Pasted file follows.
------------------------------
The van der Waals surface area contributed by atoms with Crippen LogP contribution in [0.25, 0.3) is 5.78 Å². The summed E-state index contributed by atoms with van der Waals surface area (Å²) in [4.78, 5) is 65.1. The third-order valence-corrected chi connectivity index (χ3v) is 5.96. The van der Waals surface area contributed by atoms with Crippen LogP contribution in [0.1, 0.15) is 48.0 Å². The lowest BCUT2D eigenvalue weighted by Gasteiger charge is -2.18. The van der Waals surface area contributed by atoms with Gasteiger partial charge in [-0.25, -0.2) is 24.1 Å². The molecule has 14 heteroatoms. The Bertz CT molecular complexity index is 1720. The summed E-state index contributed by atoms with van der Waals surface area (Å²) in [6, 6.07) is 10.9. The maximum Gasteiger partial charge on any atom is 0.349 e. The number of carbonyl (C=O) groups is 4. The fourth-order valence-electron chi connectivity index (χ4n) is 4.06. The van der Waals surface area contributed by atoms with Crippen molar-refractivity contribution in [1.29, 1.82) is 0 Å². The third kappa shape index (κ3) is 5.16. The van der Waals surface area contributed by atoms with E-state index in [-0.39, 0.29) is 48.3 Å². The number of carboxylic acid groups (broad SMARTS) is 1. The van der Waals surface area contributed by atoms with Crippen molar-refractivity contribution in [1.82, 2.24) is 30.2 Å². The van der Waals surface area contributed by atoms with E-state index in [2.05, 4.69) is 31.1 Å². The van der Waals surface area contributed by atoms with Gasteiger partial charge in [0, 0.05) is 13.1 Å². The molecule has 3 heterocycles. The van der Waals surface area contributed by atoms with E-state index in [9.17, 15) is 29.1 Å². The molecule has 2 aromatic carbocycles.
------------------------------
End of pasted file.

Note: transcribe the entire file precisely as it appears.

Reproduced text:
The van der Waals surface area contributed by atoms with Crippen LogP contribution in [0.25, 0.3) is 5.78 Å². The summed E-state index contributed by atoms with van der Waals surface area (Å²) in [4.78, 5) is 65.1. The third-order valence-corrected chi connectivity index (χ3v) is 5.96. The van der Waals surface area contributed by atoms with Crippen LogP contribution in [0.1, 0.15) is 48.0 Å². The lowest BCUT2D eigenvalue weighted by Gasteiger charge is -2.18. The van der Waals surface area contributed by atoms with Gasteiger partial charge in [-0.25, -0.2) is 24.1 Å². The molecule has 14 heteroatoms. The Bertz CT molecular complexity index is 1720. The summed E-state index contributed by atoms with van der Waals surface area (Å²) in [6, 6.07) is 10.9. The maximum Gasteiger partial charge on any atom is 0.349 e. The number of carbonyl (C=O) groups is 4. The fourth-order valence-electron chi connectivity index (χ4n) is 4.06. The van der Waals surface area contributed by atoms with Crippen molar-refractivity contribution in [1.29, 1.82) is 0 Å². The third kappa shape index (κ3) is 5.16. The van der Waals surface area contributed by atoms with E-state index in [-0.39, 0.29) is 48.3 Å². The number of carboxylic acid groups (broad SMARTS) is 1. The van der Waals surface area contributed by atoms with Crippen molar-refractivity contribution in [1.82, 2.24) is 30.2 Å². The van der Waals surface area contributed by atoms with E-state index in [2.05, 4.69) is 31.1 Å². The van der Waals surface area contributed by atoms with Gasteiger partial charge in [0, 0.05) is 13.1 Å². The molecule has 3 heterocycles. The van der Waals surface area contributed by atoms with E-state index in [9.17, 15) is 29.1 Å². The molecule has 2 aromatic carbocycles.